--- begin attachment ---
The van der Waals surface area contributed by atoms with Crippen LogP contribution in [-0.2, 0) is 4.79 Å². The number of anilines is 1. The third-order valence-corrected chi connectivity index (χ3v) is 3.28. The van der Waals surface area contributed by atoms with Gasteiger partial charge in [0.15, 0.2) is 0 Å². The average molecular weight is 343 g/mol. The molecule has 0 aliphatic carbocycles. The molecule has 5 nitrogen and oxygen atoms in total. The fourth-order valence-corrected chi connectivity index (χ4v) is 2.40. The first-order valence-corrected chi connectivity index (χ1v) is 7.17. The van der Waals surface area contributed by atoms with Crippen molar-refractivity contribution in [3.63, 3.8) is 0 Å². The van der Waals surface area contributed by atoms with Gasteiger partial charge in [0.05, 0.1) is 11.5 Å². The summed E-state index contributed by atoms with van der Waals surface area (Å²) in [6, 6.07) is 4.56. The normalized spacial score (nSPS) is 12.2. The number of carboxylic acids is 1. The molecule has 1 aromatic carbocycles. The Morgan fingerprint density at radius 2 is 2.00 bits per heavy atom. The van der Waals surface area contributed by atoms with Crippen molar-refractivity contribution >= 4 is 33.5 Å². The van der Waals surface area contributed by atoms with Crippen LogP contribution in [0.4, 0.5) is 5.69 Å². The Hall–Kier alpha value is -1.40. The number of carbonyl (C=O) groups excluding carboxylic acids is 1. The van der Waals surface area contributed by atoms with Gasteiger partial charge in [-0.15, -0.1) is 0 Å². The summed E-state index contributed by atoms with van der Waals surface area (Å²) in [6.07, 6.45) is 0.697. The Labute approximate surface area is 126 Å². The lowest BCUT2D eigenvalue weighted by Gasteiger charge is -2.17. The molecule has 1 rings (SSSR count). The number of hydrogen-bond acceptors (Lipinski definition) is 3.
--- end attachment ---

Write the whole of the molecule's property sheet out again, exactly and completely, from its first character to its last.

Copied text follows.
The van der Waals surface area contributed by atoms with Crippen LogP contribution in [-0.2, 0) is 4.79 Å². The number of anilines is 1. The third-order valence-corrected chi connectivity index (χ3v) is 3.28. The van der Waals surface area contributed by atoms with Gasteiger partial charge in [0.15, 0.2) is 0 Å². The average molecular weight is 343 g/mol. The molecule has 0 aliphatic carbocycles. The molecule has 5 nitrogen and oxygen atoms in total. The fourth-order valence-corrected chi connectivity index (χ4v) is 2.40. The first-order valence-corrected chi connectivity index (χ1v) is 7.17. The van der Waals surface area contributed by atoms with Crippen molar-refractivity contribution in [3.63, 3.8) is 0 Å². The van der Waals surface area contributed by atoms with Gasteiger partial charge in [0.05, 0.1) is 11.5 Å². The summed E-state index contributed by atoms with van der Waals surface area (Å²) in [6, 6.07) is 4.56. The normalized spacial score (nSPS) is 12.2. The number of carboxylic acids is 1. The molecule has 1 aromatic carbocycles. The Morgan fingerprint density at radius 2 is 2.00 bits per heavy atom. The van der Waals surface area contributed by atoms with Crippen molar-refractivity contribution >= 4 is 33.5 Å². The van der Waals surface area contributed by atoms with Crippen LogP contribution in [0.4, 0.5) is 5.69 Å². The Hall–Kier alpha value is -1.40. The number of carbonyl (C=O) groups excluding carboxylic acids is 1. The van der Waals surface area contributed by atoms with Gasteiger partial charge in [-0.15, -0.1) is 0 Å². The summed E-state index contributed by atoms with van der Waals surface area (Å²) in [6.07, 6.45) is 0.697. The Labute approximate surface area is 126 Å². The lowest BCUT2D eigenvalue weighted by Gasteiger charge is -2.17. The molecule has 1 rings (SSSR count). The number of hydrogen-bond acceptors (Lipinski definition) is 3.